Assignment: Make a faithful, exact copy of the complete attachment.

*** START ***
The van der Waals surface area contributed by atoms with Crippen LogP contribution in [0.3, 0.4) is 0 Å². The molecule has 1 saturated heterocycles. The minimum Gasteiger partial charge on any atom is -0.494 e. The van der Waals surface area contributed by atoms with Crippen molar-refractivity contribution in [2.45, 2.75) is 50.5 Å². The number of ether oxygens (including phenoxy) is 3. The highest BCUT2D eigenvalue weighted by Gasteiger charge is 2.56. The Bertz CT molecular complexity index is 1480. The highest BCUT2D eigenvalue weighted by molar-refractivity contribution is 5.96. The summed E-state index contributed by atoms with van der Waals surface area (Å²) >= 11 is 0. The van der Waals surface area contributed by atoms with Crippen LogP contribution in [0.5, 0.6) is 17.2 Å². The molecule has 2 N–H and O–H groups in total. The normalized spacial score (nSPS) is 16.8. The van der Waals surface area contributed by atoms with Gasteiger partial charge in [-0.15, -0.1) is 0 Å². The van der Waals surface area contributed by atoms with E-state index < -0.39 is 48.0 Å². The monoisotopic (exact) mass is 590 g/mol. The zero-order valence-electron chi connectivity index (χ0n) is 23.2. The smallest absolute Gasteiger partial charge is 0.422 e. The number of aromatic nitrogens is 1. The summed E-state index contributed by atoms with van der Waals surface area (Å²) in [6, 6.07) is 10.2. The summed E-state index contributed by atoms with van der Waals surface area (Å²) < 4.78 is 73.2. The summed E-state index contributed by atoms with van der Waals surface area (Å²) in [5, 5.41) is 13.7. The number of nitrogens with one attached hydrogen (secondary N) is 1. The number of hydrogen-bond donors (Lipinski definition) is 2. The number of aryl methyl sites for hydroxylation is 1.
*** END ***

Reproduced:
The van der Waals surface area contributed by atoms with Crippen LogP contribution in [0.3, 0.4) is 0 Å². The molecule has 1 saturated heterocycles. The minimum Gasteiger partial charge on any atom is -0.494 e. The van der Waals surface area contributed by atoms with Crippen molar-refractivity contribution in [2.45, 2.75) is 50.5 Å². The number of ether oxygens (including phenoxy) is 3. The highest BCUT2D eigenvalue weighted by Gasteiger charge is 2.56. The Bertz CT molecular complexity index is 1480. The highest BCUT2D eigenvalue weighted by molar-refractivity contribution is 5.96. The summed E-state index contributed by atoms with van der Waals surface area (Å²) >= 11 is 0. The van der Waals surface area contributed by atoms with Crippen LogP contribution in [0.5, 0.6) is 17.2 Å². The molecule has 2 N–H and O–H groups in total. The normalized spacial score (nSPS) is 16.8. The van der Waals surface area contributed by atoms with Gasteiger partial charge in [-0.15, -0.1) is 0 Å². The van der Waals surface area contributed by atoms with E-state index < -0.39 is 48.0 Å². The monoisotopic (exact) mass is 590 g/mol. The zero-order valence-electron chi connectivity index (χ0n) is 23.2. The smallest absolute Gasteiger partial charge is 0.422 e. The number of aromatic nitrogens is 1. The summed E-state index contributed by atoms with van der Waals surface area (Å²) in [6, 6.07) is 10.2. The summed E-state index contributed by atoms with van der Waals surface area (Å²) < 4.78 is 73.2. The summed E-state index contributed by atoms with van der Waals surface area (Å²) in [5, 5.41) is 13.7. The number of nitrogens with one attached hydrogen (secondary N) is 1. The number of hydrogen-bond donors (Lipinski definition) is 2. The number of aryl methyl sites for hydroxylation is 1.